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Project 1 - Loss of an RNA binding protein ELAV, leads to degeneration in photoreceptor neurons through apoptosis in Drosophila melanogaster AND Project 2 - Factors affecting regulation of AcrAB-TolC efflux system in Salmonella enterica serovar Typhimurium

Anand, Hanish (2015)
M.Res. thesis, University of Birmingham.

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Neurodegenerative disorders cost billions every year and put huge burden on the health care system of nations. Because of lack of thorough understanding of mechanisms behind these diseases, there are hardly any treatments available that increase the concerns even more. Recent evidence suggests that RNA binding proteins play major role in neurodegenerative diseases because of their ability to bind RNA targets in sequence and position dependent manner and in regulating alternative splicing. Moreover, specific tissue types along with expressing transcription factors can tailor their proteome by expressing, RNA binding proteins in tissue specific manner.

In this study we investigated the role played by ELAV, first identified member of RNA binding protein superfamily, in neurodegeneration by using model organism \(Drosophila\) \(melanogaster\). We show that loss of \(elav\) leads to degeneration of photoreceptor neurons in \(Drosophila\). Also, the degeneration of neurons occurs through apoptotic pathway. We confirmed apoptosis by expressing inhibitor of apoptosis gene \(p35\), which suppressed the degeneration of photoreceptor neurons completely. We further investigated the expression of pro-apoptotic genes and observed that \(hid\) expression is increased in dying photoreceptor neurons; this increased expression due to loss of \(elav\) may be responsible in activating the apoptotic mechanism.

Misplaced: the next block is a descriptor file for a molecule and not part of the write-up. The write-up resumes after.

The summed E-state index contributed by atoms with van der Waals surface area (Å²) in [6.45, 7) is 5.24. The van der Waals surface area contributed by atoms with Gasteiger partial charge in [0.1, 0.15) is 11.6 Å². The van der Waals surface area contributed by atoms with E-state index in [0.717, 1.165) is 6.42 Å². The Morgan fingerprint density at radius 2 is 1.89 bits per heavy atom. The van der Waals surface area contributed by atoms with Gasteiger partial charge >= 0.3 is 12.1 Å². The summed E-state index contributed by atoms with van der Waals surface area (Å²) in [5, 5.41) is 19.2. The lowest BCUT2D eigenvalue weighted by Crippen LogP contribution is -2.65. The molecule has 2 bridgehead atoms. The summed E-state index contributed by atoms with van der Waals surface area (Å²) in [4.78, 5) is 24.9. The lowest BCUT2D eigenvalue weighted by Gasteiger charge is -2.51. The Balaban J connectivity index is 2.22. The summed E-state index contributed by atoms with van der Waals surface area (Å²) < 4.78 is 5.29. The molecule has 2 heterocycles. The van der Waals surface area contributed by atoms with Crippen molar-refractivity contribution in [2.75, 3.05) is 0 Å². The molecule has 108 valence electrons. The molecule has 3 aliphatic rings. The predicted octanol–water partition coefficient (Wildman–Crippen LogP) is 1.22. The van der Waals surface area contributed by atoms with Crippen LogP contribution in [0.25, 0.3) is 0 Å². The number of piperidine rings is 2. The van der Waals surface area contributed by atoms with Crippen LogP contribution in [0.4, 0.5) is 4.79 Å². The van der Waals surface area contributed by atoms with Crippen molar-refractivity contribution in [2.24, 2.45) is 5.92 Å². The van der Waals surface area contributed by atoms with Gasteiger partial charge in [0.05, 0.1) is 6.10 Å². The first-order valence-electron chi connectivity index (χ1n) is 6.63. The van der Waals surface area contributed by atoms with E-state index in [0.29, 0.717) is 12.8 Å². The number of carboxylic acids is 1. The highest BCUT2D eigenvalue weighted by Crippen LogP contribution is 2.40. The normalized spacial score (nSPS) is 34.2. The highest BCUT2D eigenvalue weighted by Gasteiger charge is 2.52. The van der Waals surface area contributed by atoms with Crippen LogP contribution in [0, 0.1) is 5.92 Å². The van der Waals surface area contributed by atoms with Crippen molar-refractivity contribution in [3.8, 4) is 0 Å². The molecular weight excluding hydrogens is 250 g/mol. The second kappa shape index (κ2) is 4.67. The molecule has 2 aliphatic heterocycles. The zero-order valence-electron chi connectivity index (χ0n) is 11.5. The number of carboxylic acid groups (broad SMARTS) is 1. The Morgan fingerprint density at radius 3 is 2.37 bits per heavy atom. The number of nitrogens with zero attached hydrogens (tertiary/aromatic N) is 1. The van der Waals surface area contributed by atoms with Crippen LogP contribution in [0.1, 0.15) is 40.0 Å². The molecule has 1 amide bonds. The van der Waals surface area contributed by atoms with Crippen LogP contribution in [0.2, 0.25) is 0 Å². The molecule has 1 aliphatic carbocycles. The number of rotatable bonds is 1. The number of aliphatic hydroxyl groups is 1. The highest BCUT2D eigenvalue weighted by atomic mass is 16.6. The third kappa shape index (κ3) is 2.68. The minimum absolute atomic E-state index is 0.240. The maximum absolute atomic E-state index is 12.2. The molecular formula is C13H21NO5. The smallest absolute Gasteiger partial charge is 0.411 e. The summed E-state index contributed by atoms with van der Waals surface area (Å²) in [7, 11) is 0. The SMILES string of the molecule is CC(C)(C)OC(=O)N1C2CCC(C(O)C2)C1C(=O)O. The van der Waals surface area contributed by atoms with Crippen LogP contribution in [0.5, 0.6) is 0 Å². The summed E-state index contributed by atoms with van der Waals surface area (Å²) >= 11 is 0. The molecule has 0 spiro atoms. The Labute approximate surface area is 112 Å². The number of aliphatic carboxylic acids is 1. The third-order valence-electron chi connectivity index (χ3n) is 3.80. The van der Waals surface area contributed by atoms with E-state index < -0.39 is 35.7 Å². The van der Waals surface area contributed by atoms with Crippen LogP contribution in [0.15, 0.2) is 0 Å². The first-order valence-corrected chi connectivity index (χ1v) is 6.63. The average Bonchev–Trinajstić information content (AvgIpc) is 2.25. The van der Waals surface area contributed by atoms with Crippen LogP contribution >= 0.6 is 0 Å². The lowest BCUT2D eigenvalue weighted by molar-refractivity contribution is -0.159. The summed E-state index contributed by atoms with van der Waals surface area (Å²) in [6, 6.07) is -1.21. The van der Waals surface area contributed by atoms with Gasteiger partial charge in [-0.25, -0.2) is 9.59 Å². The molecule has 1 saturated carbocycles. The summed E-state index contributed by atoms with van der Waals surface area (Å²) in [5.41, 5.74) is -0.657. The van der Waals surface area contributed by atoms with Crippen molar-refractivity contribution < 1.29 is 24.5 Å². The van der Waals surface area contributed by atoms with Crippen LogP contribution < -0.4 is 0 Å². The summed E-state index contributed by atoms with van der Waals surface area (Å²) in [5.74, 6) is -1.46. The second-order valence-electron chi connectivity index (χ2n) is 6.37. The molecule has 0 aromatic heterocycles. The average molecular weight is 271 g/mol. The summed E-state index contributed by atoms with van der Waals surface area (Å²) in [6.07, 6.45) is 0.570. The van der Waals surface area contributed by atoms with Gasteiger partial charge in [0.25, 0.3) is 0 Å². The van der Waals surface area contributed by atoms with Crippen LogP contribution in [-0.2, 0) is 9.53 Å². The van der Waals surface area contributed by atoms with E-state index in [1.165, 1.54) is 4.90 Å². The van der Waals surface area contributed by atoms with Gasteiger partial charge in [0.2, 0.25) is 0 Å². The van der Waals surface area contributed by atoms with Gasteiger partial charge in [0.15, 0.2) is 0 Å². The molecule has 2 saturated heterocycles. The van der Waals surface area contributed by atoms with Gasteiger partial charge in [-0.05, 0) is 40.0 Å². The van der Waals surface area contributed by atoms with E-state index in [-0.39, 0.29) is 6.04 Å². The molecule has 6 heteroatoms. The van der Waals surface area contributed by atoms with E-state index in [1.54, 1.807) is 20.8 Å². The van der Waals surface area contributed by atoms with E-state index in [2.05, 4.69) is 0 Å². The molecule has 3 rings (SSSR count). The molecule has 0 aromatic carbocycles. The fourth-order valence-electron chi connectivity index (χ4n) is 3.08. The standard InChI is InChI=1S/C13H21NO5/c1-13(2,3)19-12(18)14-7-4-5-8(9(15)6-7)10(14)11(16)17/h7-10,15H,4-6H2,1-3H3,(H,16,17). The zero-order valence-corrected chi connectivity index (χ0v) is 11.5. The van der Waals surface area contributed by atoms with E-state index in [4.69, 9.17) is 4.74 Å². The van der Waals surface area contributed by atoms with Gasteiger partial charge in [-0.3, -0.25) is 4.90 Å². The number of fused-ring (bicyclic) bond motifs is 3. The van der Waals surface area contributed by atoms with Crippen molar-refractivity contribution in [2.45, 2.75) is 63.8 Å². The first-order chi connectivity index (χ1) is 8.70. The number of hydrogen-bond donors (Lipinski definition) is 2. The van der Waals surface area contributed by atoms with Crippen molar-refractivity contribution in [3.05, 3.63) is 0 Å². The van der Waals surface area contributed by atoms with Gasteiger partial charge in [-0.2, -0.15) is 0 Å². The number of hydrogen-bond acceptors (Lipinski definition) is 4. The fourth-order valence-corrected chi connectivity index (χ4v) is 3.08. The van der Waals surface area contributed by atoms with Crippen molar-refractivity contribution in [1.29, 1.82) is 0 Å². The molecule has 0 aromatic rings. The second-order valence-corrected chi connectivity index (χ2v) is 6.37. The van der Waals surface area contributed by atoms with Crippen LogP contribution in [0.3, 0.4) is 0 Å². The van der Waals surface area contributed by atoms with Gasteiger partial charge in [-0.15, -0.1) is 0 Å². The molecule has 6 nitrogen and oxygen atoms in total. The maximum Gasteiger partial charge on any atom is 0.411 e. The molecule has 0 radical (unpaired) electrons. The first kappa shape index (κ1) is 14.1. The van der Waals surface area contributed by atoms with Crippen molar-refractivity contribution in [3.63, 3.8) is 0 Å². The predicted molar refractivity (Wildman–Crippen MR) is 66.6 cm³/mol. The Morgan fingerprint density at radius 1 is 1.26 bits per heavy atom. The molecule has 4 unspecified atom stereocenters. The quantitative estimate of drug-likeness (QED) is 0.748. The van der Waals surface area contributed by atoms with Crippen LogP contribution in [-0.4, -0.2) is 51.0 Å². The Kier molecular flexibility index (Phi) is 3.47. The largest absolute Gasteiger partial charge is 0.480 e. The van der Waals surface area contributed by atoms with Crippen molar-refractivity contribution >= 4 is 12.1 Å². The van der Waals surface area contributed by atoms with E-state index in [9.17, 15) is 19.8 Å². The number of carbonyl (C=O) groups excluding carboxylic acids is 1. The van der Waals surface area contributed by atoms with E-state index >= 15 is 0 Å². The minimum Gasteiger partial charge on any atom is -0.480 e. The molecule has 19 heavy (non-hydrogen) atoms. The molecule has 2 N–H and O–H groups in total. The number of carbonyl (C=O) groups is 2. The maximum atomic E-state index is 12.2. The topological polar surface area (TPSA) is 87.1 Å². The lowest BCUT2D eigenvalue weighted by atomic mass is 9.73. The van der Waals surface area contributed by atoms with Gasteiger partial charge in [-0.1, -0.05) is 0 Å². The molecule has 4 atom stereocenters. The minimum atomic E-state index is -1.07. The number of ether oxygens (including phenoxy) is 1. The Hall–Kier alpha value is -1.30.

Type of Work:M.Res. thesis.
Supervisor(s):Fan, Yun and Piddock, Laura
School/Faculty:Colleges (2008 onwards) > College of Life & Environmental Sciences
Department:School of Biosciences
Additional Information:

Embargo until: 01/12/2016

Subjects:RA0421 Public health. Hygiene. Preventive Medicine
RC0321 Neuroscience. Biological psychiatry. Neuropsychiatry
Institution:University of Birmingham
ID Code:5666
This unpublished thesis/dissertation is copyright of the author and/or third parties. The intellectual property rights of the author or third parties in respect of this work are as defined by The Copyright Designs and Patents Act 1988 or as modified by any successor legislation. Any use made of information contained in this thesis/dissertation must be in accordance with that legislation and must be properly acknowledged. Further distribution or reproduction in any format is prohibited without the permission of the copyright holder.
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